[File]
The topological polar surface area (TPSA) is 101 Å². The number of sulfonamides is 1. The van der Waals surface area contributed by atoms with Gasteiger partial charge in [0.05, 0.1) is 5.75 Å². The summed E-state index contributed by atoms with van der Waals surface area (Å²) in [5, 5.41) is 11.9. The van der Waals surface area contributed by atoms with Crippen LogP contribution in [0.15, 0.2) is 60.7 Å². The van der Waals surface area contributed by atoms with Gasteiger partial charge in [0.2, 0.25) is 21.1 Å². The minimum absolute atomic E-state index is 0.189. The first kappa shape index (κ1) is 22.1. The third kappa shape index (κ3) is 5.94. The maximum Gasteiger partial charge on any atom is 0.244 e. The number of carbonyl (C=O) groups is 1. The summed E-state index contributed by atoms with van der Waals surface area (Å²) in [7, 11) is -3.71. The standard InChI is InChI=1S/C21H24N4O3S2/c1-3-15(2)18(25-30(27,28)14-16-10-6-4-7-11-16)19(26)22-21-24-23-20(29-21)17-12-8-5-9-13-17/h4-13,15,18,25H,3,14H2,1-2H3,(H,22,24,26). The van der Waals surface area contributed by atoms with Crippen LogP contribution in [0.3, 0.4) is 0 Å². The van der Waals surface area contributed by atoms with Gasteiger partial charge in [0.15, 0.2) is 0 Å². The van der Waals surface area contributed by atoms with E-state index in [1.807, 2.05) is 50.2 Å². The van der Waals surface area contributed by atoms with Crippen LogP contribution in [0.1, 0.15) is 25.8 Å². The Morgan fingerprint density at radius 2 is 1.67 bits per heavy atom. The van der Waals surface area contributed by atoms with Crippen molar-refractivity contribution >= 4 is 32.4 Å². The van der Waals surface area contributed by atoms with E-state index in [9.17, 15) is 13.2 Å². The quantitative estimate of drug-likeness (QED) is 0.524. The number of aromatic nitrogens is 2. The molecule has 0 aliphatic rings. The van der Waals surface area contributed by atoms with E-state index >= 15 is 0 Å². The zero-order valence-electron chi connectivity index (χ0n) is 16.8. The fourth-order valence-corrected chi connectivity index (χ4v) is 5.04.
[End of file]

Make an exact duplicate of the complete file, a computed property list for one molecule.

The topological polar surface area (TPSA) is 101 Å². The number of sulfonamides is 1. The van der Waals surface area contributed by atoms with Gasteiger partial charge in [0.05, 0.1) is 5.75 Å². The summed E-state index contributed by atoms with van der Waals surface area (Å²) in [5, 5.41) is 11.9. The van der Waals surface area contributed by atoms with Crippen LogP contribution in [0.15, 0.2) is 60.7 Å². The van der Waals surface area contributed by atoms with Gasteiger partial charge in [0.2, 0.25) is 21.1 Å². The minimum absolute atomic E-state index is 0.189. The first kappa shape index (κ1) is 22.1. The third kappa shape index (κ3) is 5.94. The maximum Gasteiger partial charge on any atom is 0.244 e. The number of carbonyl (C=O) groups is 1. The summed E-state index contributed by atoms with van der Waals surface area (Å²) in [7, 11) is -3.71. The standard InChI is InChI=1S/C21H24N4O3S2/c1-3-15(2)18(25-30(27,28)14-16-10-6-4-7-11-16)19(26)22-21-24-23-20(29-21)17-12-8-5-9-13-17/h4-13,15,18,25H,3,14H2,1-2H3,(H,22,24,26). The van der Waals surface area contributed by atoms with Crippen LogP contribution in [0.3, 0.4) is 0 Å². The van der Waals surface area contributed by atoms with Gasteiger partial charge in [0.15, 0.2) is 0 Å². The van der Waals surface area contributed by atoms with E-state index in [1.807, 2.05) is 50.2 Å². The van der Waals surface area contributed by atoms with Crippen LogP contribution in [0.1, 0.15) is 25.8 Å². The Morgan fingerprint density at radius 2 is 1.67 bits per heavy atom. The van der Waals surface area contributed by atoms with Crippen molar-refractivity contribution >= 4 is 32.4 Å². The van der Waals surface area contributed by atoms with E-state index in [9.17, 15) is 13.2 Å². The quantitative estimate of drug-likeness (QED) is 0.524. The number of aromatic nitrogens is 2. The molecule has 0 aliphatic rings. The van der Waals surface area contributed by atoms with E-state index >= 15 is 0 Å². The zero-order valence-electron chi connectivity index (χ0n) is 16.8. The fourth-order valence-corrected chi connectivity index (χ4v) is 5.04.